In a recent interview with British journalist Piers Morgan, DeSantis also differentiated himself from Trump with some mild criticism.

“The way we run the government, I think, is no daily drama, focus on the big picture and put points on the board, and I think that’s something that’s very important,” DeSantis said.

He added of Trump’s nicknames, “I don’t know how to spell the sanctimonious one. … It’s not important for me to be fighting with people on social media.”

Trump exploded on his Truth Social website, posting a long attack on DeSantis’ record and pointing out Florida’s high COVID-19 death and crime rates.

“HARDLY GREATNESS THERE!” Trump wrote. “The fact is, Ron is an average governor but by far the best in the country in one category, Public Relations, where he easily ranks Number One. … But it is all a Mirage.”

Conant said he can understand why DeSantis isn’t attacking quite yet.

“He is still very much introducing himself to Republican primary voters around the country,” Conant said. “He wants that introduction to be a positive one. He wants people to like him.”

Primary voters still like Trump, he said, but many of them are open to a change.

“That’s the spot DeSantis is trying to fill,” Conant said. “But when it comes to the debates this fall, that’s probably when you’ll see candidates start taking the gloves off.”

Ben Newman, an Orlando attorney who served as Rubio’s regional campaign chair in 2016, said one of the major differences between the 2024 race and 2016 is that Trump is a known quantity.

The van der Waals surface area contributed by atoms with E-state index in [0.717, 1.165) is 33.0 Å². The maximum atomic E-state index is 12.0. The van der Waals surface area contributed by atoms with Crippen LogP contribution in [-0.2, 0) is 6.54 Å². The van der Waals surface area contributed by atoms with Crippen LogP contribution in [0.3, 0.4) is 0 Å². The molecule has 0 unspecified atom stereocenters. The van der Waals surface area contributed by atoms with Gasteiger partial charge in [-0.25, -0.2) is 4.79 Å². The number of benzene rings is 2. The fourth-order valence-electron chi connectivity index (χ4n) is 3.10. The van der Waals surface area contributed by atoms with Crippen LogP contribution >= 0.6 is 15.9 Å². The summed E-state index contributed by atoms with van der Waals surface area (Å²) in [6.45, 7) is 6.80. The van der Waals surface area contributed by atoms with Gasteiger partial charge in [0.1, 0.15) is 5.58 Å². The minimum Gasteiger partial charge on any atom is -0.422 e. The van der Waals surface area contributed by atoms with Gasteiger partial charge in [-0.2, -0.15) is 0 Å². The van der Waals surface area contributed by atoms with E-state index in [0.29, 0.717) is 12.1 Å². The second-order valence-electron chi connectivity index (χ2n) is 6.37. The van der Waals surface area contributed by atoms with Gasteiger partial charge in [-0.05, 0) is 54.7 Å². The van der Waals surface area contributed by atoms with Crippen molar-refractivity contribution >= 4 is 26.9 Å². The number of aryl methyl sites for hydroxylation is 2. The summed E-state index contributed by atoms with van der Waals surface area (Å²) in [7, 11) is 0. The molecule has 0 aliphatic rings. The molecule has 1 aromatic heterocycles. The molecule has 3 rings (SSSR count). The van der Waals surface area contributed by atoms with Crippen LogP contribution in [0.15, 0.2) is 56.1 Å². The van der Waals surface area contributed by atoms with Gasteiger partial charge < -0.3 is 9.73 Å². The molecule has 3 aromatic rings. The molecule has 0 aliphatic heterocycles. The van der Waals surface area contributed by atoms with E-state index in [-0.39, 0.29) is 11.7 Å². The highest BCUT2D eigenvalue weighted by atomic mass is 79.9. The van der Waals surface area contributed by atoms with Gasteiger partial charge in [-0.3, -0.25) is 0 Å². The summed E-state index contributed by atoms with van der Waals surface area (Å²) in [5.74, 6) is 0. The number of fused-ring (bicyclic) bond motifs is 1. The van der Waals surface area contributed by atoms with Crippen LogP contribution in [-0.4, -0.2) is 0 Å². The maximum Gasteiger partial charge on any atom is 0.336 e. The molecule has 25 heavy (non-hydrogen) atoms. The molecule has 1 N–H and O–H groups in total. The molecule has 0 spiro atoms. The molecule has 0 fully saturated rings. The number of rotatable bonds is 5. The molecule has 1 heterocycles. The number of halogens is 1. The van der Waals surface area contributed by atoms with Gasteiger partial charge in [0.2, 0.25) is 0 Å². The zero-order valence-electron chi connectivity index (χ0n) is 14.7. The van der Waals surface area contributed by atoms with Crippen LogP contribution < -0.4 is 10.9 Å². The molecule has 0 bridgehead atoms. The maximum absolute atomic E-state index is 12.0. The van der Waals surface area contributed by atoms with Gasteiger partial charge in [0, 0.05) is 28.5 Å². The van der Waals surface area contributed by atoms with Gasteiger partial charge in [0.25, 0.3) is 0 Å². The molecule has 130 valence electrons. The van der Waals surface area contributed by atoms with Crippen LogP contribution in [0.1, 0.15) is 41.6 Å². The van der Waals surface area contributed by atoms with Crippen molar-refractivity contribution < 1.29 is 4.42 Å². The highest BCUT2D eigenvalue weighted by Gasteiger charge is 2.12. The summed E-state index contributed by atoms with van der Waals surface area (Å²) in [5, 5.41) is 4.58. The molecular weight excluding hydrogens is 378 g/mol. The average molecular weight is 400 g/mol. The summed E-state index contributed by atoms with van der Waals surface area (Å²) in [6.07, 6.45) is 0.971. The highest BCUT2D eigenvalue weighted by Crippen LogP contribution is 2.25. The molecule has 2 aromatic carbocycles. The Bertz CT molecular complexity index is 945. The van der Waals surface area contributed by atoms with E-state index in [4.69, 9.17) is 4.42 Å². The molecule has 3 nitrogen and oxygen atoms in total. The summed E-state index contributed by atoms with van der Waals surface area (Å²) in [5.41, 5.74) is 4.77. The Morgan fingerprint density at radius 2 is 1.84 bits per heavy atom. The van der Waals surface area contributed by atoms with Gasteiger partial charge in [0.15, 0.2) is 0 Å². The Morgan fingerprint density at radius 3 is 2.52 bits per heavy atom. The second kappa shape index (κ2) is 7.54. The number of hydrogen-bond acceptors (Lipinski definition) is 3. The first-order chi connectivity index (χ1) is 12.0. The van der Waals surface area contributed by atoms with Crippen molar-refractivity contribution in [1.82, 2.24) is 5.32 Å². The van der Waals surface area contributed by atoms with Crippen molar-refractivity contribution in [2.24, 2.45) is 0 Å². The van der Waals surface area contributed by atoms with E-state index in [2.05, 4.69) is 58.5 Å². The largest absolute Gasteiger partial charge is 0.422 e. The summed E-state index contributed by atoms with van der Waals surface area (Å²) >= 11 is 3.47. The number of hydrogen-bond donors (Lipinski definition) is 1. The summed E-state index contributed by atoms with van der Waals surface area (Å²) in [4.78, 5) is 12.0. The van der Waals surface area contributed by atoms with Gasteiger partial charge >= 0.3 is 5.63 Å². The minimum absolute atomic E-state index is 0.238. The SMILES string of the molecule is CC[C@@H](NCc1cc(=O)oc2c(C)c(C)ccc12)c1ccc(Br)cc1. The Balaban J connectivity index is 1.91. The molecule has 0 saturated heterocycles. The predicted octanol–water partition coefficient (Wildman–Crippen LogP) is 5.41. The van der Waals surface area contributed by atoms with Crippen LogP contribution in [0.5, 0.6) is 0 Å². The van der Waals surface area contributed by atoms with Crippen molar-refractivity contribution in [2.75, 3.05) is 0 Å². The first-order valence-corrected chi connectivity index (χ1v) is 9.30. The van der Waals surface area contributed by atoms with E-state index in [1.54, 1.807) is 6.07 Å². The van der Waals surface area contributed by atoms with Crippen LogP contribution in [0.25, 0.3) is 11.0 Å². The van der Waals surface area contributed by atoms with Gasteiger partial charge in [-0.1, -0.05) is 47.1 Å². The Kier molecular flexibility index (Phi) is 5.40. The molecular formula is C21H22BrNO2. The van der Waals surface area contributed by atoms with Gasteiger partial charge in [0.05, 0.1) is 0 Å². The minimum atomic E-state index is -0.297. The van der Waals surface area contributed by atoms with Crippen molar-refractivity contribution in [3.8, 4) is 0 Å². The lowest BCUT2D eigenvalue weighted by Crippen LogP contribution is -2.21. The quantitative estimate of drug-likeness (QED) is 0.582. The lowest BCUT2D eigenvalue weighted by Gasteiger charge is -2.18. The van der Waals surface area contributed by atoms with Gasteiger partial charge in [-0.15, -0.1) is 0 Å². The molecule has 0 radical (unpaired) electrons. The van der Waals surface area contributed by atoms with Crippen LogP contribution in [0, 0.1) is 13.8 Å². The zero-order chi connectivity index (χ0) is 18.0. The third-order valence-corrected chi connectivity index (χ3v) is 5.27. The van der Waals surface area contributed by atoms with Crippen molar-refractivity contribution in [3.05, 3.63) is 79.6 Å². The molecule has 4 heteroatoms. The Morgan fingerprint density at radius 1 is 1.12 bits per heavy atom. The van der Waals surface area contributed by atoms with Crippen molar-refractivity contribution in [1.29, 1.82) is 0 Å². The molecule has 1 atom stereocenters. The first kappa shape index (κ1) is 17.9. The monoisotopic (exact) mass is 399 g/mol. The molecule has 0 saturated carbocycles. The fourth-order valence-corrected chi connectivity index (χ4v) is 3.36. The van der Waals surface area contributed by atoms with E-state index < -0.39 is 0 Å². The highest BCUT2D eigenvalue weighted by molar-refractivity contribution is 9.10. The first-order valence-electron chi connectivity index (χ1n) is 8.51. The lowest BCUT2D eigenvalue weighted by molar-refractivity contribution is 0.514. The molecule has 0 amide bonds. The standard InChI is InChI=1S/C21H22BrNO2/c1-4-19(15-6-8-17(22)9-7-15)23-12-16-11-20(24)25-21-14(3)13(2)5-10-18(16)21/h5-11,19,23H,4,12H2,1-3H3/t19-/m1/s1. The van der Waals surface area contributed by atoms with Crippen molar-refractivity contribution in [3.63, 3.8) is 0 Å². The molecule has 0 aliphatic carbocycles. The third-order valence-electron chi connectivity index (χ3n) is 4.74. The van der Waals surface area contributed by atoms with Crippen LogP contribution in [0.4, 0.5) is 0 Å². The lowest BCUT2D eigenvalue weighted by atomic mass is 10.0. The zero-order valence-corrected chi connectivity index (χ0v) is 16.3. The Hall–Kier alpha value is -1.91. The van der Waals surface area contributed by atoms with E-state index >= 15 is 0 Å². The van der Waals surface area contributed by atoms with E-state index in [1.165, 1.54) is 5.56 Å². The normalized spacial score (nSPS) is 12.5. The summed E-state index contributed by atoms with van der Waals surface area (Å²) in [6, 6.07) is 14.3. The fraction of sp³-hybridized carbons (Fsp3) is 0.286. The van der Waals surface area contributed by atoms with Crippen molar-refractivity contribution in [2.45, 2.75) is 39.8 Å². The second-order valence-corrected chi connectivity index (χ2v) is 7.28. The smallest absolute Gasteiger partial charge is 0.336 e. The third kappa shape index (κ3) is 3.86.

“He’s not a novelty anymore,” Newman said. “He’s not going to get the kind of free media coverage or unearned media coverage that he got in 2016.”

Another difference, Newman said, is that there is a well-defined “Trump lane” in the GOP primary, which allows candidates to define themselves as Trump-style MAGA populists or as more traditional conservatives.

DeSantis, despite being Trump’s biggest threat in the polls, is running in the Trump lane, Newman said. This led to one of his first real gaffes in issuing a statement that the Russia-Ukraine War was a “territorial dispute,” echoing Trump but angering many key Republicans.

DeSantis later backtracked, telling Fox Nation on Thursday his remarks had been “mischaracterized.” He said the Russian invasion was “wrong” and President Vladimir Putin was a “war criminal.”

In sticking to the Trump lane, Newman said, DeSantis may be taking anti-Trump voters for granted, thinking they have nowhere else to go.

“The only way he is going to succeed … is he’s going to have to do a better job of distinguishing himself from Trump,” Newman said. “And that hasn’t happened yet.”

For those on the winning side in 2016, Trump’s strategy this year is just repeating what worked in the first place.

Randy Ross, the Orange County chair of Trump’s 2016 campaign and a Trump supporter again this year, was skeptical of politicians and campaigns who say they’re going to “rise above” name-calling.

“Everybody says that in politics, and everybody gets in the weeds,” Ross said. “I think eventually DeSantis will have no choice.”

What Trump wants to do with DeSantis and the other candidates, Ross said, “is remind them that when he plays, he plays dirty in the sand. And he does that because he has to do that to get to the top.”

“I don’t care if the president is a nice person, honestly,” Ross added. “I care that they’re effective.”